But what she found in the dormitory was hardly something that made for an easy nights’ sleep. As she had known when she had seen Gabrelle’s horse, all five sisters from the first small group had also been captured. Gabrelle herself sat on one of the long benches that lined the broad hallway, looking silently at her lap. Nenya was crying on the shoulder of Hannah, another Green who had been with Gabrelle’s team. At least Hannah looked like her two Warders had been taken alive. Beyaelle did not even consider the possibility they had escaped; not after what she had seen today. Ayako and Akoure stood each on one side of the hallway and glared at her as she entered. Then they turned back to glaring even harder at Wende, who sat on a bench by herself still shaking her head, oblivious to anything around her.
Beyaelle quickly walked through to the small room where she had dropped her bags earlier that day. She did not feel she would be able to speak to Wende right now, knowing she was bitter for the woman’s blunder earlier today. She doubted it made any difference in her own situation but it had cost lives, but Wende knew that as well as she did. She certainly did not need to hear it from someone of her own Ajah. Ayako and Akoure looked like they blamed her as a Red almost as much as they blamed Wende, and she did not think Gabrelle or any of the others would hold a different opinion. She closed the flap of canvas that was her door and stripped to her shift. As she tried to go to sleep she finally wept, feeling very much alone even though the other sisters were right there in the small rooms next to her.
After a restless night, Beyaelle woke early. It was barely light out but she did not think she would be able to sleep again so she got up. She shivered. The building was not heated, and the air was certainly not warmer than when she had complained about the snow the previous day.
The water in the pitcher on the wash stand was frozen. She cracked the ice with an effort and poured a little ice cold water in the bowl. Shivering, she wondered if Gheral would let her channel to heat the water if she asked. Even though no one else was around, and she certainly had no other intentions than to get warm, she found could not even start to reach for Saidar. Quickly she put on her dress and grabbed her cloak, then went to the adjacent building where she had been told to get breakfast.
Despite the hour, Hannah, Akoure and Carniele were already sitting at the long table that ran almost the full length of this hall. A table on the far end held cheese, rolls, butter and some ham. She helped herself and sat down with the others. None of them spoke more than a brief greeting, her fellow sisters chewing desolately on their food.
Beyaelle did not remain long, unable to bear the silence and unwilling to face those who would still be getting up later. She walked over to Gheral’s house. She was far from comfortable there, but she was not afraid of a man who could channel, not in the way all of the others were.
She knocked on the door and Gheral immediately called for her to come in.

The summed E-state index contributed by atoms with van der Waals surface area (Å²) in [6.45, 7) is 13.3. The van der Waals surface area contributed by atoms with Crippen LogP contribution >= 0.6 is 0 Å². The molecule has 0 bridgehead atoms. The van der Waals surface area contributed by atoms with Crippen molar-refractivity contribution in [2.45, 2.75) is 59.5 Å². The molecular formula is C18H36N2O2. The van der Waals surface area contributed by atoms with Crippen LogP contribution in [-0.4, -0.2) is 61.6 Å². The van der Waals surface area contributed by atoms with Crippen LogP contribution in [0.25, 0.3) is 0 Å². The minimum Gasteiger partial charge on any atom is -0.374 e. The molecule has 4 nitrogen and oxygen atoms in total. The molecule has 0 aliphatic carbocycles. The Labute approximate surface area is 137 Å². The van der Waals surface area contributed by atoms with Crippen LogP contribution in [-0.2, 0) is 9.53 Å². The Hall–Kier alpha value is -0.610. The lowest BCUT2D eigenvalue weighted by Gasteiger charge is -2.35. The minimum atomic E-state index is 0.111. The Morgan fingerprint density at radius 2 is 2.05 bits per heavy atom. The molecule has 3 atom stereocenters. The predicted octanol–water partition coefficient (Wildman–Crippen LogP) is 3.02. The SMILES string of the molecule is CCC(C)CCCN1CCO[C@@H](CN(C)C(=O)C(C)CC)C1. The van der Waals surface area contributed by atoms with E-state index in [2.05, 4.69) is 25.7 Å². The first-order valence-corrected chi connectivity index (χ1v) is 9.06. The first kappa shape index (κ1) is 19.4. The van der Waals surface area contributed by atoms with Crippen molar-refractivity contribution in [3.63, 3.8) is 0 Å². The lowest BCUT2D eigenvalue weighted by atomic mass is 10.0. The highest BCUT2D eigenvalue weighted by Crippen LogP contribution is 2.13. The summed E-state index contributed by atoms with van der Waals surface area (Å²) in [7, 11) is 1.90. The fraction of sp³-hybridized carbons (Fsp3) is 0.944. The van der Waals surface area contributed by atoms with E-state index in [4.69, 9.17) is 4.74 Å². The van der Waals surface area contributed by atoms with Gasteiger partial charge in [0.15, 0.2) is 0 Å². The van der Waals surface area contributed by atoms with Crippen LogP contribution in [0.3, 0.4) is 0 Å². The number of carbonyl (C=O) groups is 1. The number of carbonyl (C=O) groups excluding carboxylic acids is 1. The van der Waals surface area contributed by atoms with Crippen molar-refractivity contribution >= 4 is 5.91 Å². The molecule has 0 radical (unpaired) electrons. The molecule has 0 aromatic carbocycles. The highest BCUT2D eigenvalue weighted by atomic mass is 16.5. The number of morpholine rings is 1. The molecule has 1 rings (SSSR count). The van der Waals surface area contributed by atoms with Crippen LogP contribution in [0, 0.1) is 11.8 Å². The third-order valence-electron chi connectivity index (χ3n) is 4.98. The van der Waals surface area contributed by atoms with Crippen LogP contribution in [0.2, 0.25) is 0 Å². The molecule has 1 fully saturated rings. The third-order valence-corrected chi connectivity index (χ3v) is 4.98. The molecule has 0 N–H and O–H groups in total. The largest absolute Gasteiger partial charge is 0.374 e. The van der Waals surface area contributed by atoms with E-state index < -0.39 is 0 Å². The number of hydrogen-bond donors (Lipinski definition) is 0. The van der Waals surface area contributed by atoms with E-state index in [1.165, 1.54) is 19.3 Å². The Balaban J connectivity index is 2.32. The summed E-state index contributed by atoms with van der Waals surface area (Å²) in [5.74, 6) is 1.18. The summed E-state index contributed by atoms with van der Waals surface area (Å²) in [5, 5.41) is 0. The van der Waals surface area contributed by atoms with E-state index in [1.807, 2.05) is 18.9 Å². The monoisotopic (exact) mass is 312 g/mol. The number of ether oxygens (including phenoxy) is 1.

“You be early, but I expected that from the way you did sleep,” he said. “I must ride out today, I do want you to remain in the Tower and cook for tonight. Sora can show you where there be shops that sell food and other needs. Her place do be the house across the street with the green shutters, and there be coin in the pouch on the kitchen table. When you be done you can stay here or go to the dormitory, but do not go through anything in this room or my room upstairs. You may go around the village here and the Crafts Town –you be needing to go there for your shopping- but no further in any of the other parts of the Tower.”
“I understand,” Beyaelle said quietly. Her breath had caught when he said he would ride out today. She suddenly thought that no one had asked whether there would be any other parties and, with a sinking feeling, realised they already knew.
Soon Gheral left and Beyaelle went into the kitchen. Doing a quick inventory she tried to remember any of the cooking her mother had taught her. There was plenty of food in the pantry for her to cook one meal, maybe two, without ever leaving the house, but she wanted to go out and look around. She would find Sora right away and have her show her around town. Not that she had any hope she would suddenly find herself free to actually do anything. The large block of sharp kitchen knives that sat on the counter, open and easy for anyone to get at, was another reminder of how complete his compulsion was.
She walked across the street and easily found the house with the green shutters. She knocked and an older woman opened the door. “Ah, the Aes Sedai. Gheral said you would be coming over. What is your name again? I’m Sora, but I figure he’s told you that already,” the grey-haired woman said gruffly .
“I am Beyaelle,” she answered.
“Ah, yes, that was it. Well, come in and have yourself a cup of tea. I’m not so young any longer and with the cold my knee is bothering me. I just have to take my time in the morning,” the woman told her as she stepped back letting Beyaelle in. “Come into the kitchen and help yourself.”